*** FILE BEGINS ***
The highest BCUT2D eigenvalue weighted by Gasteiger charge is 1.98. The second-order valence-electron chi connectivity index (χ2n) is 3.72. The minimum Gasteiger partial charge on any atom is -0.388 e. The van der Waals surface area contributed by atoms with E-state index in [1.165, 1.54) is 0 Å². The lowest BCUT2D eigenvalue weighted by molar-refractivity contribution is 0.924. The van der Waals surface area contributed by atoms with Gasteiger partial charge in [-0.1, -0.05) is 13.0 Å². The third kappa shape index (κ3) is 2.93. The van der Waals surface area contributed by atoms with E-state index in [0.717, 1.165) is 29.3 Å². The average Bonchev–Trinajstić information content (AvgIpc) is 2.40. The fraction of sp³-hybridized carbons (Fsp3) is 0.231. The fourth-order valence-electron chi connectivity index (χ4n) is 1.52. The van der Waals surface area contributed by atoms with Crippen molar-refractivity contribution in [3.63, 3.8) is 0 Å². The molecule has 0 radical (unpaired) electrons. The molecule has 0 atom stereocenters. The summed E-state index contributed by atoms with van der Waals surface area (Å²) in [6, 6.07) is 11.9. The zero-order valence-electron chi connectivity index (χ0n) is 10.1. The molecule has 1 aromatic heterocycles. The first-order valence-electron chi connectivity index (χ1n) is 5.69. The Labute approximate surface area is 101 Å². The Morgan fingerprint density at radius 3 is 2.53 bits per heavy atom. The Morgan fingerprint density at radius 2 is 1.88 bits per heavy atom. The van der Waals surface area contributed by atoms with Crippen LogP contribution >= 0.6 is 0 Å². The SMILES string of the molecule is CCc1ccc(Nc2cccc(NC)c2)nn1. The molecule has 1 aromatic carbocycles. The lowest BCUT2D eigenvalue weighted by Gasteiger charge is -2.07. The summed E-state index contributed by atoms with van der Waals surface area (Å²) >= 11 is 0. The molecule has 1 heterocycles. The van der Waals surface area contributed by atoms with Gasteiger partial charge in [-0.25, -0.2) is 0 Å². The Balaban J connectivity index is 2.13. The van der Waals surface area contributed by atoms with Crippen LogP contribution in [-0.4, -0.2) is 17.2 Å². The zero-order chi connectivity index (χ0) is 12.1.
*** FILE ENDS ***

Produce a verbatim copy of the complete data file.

The highest BCUT2D eigenvalue weighted by Gasteiger charge is 1.98. The second-order valence-electron chi connectivity index (χ2n) is 3.72. The minimum Gasteiger partial charge on any atom is -0.388 e. The van der Waals surface area contributed by atoms with E-state index in [1.165, 1.54) is 0 Å². The lowest BCUT2D eigenvalue weighted by molar-refractivity contribution is 0.924. The van der Waals surface area contributed by atoms with Gasteiger partial charge in [-0.1, -0.05) is 13.0 Å². The third kappa shape index (κ3) is 2.93. The van der Waals surface area contributed by atoms with E-state index in [0.717, 1.165) is 29.3 Å². The average Bonchev–Trinajstić information content (AvgIpc) is 2.40. The fraction of sp³-hybridized carbons (Fsp3) is 0.231. The fourth-order valence-electron chi connectivity index (χ4n) is 1.52. The van der Waals surface area contributed by atoms with Crippen molar-refractivity contribution in [3.63, 3.8) is 0 Å². The molecule has 0 radical (unpaired) electrons. The molecule has 0 atom stereocenters. The summed E-state index contributed by atoms with van der Waals surface area (Å²) in [6, 6.07) is 11.9. The zero-order valence-electron chi connectivity index (χ0n) is 10.1. The molecule has 1 aromatic heterocycles. The first-order valence-electron chi connectivity index (χ1n) is 5.69. The Labute approximate surface area is 101 Å². The Morgan fingerprint density at radius 3 is 2.53 bits per heavy atom. The Morgan fingerprint density at radius 2 is 1.88 bits per heavy atom. The van der Waals surface area contributed by atoms with Crippen LogP contribution >= 0.6 is 0 Å². The SMILES string of the molecule is CCc1ccc(Nc2cccc(NC)c2)nn1. The molecule has 1 aromatic carbocycles. The lowest BCUT2D eigenvalue weighted by Gasteiger charge is -2.07. The summed E-state index contributed by atoms with van der Waals surface area (Å²) >= 11 is 0. The molecule has 1 heterocycles. The van der Waals surface area contributed by atoms with Gasteiger partial charge in [-0.25, -0.2) is 0 Å². The Balaban J connectivity index is 2.13. The van der Waals surface area contributed by atoms with Crippen LogP contribution in [-0.4, -0.2) is 17.2 Å². The zero-order chi connectivity index (χ0) is 12.1.